Kigali Call to Action for People and Nature

More than 2400 participants from 53 African and 27 other countries participated in the inaugural IUCN Africa Protected and Conserved Areas Congress (APAC) in Kigali, Rwanda from 18-23 July 2022. It was convened jointly by the Government of Rwanda, the International Union for the Conservation of Nature (IUCN) and the African Wildlife Foundation (AWF). The Congress attracted participants from across the African continent and beyond, representing governments, African regional bodies, NGOs, national and international experts and organizations, local communities, Indigenous Peoples, youth, academia, the judiciary, development partners and the private sector.

It was a congress by Africans and for Africa – celebrating and acknowledging the skills and commitment of Africa to conservation, sustainable use of nature and human well-being. Under the theme “For People and Nature” the Congress identified priority actions to strengthen Africa’s protected and conserved areas in a manner that is just, equitable and fair and that will deepen the involvement of Indigenous Peoples and local communities. Congress participants participants committed to act with urgency to address the biodiversity, climate change and health crises, and their relationship to human development and well-being, yielding a nature-positive outcome.

We, the participants in the first IUCN Africa Protected and Conserved Areas Congress, call for:

  • The identification, recognition and empowerment of all custodians of nature in Africa to lead the way in conserving Africa’s rich biodiversity through protected and conserved areas (PCAs) that are fair and just, and would achieve ambitious targets to conserve the continent’s lands and waters in effective and connected systems. In particular, we call for support to Africa’s Indigenous Peoples, local communities, women and youth, working in partnership with governments, civil society and private actors, to sustain the wisdom, traditions, scientific and traditional knowledge and customary approaches that will result in effective conservation and the long-term resilience of nature, culture, livelihoods and human well-being.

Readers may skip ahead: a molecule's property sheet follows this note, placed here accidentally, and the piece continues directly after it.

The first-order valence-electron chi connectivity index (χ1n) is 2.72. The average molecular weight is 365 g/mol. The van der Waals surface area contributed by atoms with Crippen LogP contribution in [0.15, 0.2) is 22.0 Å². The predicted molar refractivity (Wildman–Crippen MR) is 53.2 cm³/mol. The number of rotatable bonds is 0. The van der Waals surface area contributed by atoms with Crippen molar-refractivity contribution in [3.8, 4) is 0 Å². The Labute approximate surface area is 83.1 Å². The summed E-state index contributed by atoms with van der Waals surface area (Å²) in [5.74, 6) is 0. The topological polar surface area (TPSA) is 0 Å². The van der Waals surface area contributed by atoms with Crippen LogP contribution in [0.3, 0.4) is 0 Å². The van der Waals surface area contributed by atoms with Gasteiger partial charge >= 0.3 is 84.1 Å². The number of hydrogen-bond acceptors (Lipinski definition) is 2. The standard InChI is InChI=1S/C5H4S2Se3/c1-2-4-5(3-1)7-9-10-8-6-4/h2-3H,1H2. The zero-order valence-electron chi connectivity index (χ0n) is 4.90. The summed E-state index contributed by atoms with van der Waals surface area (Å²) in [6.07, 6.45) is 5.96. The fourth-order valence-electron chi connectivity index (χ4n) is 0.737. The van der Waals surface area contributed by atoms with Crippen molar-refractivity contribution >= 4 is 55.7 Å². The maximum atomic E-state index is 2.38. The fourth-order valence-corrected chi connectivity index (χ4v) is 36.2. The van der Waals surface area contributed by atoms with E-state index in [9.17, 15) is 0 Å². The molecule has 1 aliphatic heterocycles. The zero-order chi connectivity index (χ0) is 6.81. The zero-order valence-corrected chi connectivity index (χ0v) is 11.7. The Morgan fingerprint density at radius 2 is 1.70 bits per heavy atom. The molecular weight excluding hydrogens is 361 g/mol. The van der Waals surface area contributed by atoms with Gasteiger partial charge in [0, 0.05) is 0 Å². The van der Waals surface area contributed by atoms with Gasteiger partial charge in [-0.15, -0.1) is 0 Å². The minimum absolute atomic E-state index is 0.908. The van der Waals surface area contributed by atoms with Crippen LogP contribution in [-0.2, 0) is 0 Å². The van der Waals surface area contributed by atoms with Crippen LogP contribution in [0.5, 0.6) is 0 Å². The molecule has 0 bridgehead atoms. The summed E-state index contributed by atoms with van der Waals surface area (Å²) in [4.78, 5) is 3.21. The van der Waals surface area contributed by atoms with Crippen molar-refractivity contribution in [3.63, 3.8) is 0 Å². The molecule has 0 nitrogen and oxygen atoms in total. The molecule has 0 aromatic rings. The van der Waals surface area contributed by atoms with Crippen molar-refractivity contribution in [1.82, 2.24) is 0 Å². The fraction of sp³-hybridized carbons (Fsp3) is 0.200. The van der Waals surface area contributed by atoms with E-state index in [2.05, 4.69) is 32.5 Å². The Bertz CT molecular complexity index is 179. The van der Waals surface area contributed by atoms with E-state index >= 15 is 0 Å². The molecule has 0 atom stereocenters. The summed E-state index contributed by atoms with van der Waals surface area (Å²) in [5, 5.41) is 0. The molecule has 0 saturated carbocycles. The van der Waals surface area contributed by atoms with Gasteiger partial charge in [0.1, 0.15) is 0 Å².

• Acknowledgment of past and ongoing injustices experienced when indigenous peoples and local communities have not been accorded their rights, roles, responsibilities and expectations in the pursuit of conservation goals, and for these injustices to be halted now and in the future. We call for a mechanism to hear their voices, understand options for resolution of their grievances and reach agreement on remedies that will rebuild confidence, and for the relationship between conservation and people to be restored and respected, so that nature conservation in Africa puts people at the centre.
  • Greater public and private financial investment in nature conservation and protected and conserved areas concomitant with their value and the flow of ecosystem services in the wider production landscapes and seascapes, to support human livelihoods and well-being. In particular, to direct funding through mechanisms that are fair, equitable and efficient, and that provide direct support to

Indigenous Peoples and local communities, women, youth, and non-governmental organizations to address priority conservation and social outcomes.

  • A more integrated approach to addressing the Climate, Biodiversity, Health and Conflict nexus of issues involving all relevant stakeholders. In particular, we call for enhanced Pan-African collaboration, cooperation and partnership for protected and conserved area systems throughout the continent, involving all governance authorities and organizations, consistent with the African Union’s Agenda 2063 with its goal for inclusive and sustainable development and the pan-African drive for unity, self-determination, freedom, progress and collective prosperity.

We further deliberated on issues facing the African continent in three streams and six cross-cutting themes, pre-congress workshops organized by the IPLCs and Youth as well as pavilions and many side events. We distilled critical actions for effective governance and management of protected and conserved areas in landscapes and seascapes informed by Africa’s context and in ways that benefit African people.